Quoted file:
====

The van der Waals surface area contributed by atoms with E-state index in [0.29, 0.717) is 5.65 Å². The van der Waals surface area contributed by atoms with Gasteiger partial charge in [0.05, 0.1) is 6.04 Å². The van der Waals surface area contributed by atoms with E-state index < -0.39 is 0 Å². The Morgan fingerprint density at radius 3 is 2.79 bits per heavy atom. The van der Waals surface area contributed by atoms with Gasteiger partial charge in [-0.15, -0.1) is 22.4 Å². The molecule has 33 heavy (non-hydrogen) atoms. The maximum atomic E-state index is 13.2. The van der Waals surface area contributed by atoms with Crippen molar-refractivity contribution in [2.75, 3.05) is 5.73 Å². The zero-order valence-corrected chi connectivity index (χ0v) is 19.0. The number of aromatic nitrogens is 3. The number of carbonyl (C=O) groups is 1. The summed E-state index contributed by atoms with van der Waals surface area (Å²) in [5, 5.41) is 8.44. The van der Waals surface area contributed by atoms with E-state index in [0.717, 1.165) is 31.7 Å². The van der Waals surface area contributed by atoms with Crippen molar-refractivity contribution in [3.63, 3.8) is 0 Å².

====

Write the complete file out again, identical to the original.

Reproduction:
The van der Waals surface area contributed by atoms with E-state index in [0.29, 0.717) is 5.65 Å². The van der Waals surface area contributed by atoms with Gasteiger partial charge in [0.05, 0.1) is 6.04 Å². The van der Waals surface area contributed by atoms with E-state index < -0.39 is 0 Å². The Morgan fingerprint density at radius 3 is 2.79 bits per heavy atom. The van der Waals surface area contributed by atoms with Gasteiger partial charge in [-0.15, -0.1) is 22.4 Å². The molecule has 33 heavy (non-hydrogen) atoms. The maximum atomic E-state index is 13.2. The van der Waals surface area contributed by atoms with Crippen molar-refractivity contribution in [2.75, 3.05) is 5.73 Å². The zero-order valence-corrected chi connectivity index (χ0v) is 19.0. The number of aromatic nitrogens is 3. The number of carbonyl (C=O) groups is 1. The summed E-state index contributed by atoms with van der Waals surface area (Å²) in [5, 5.41) is 8.44. The van der Waals surface area contributed by atoms with E-state index in [0.717, 1.165) is 31.7 Å². The van der Waals surface area contributed by atoms with Crippen molar-refractivity contribution in [3.63, 3.8) is 0 Å².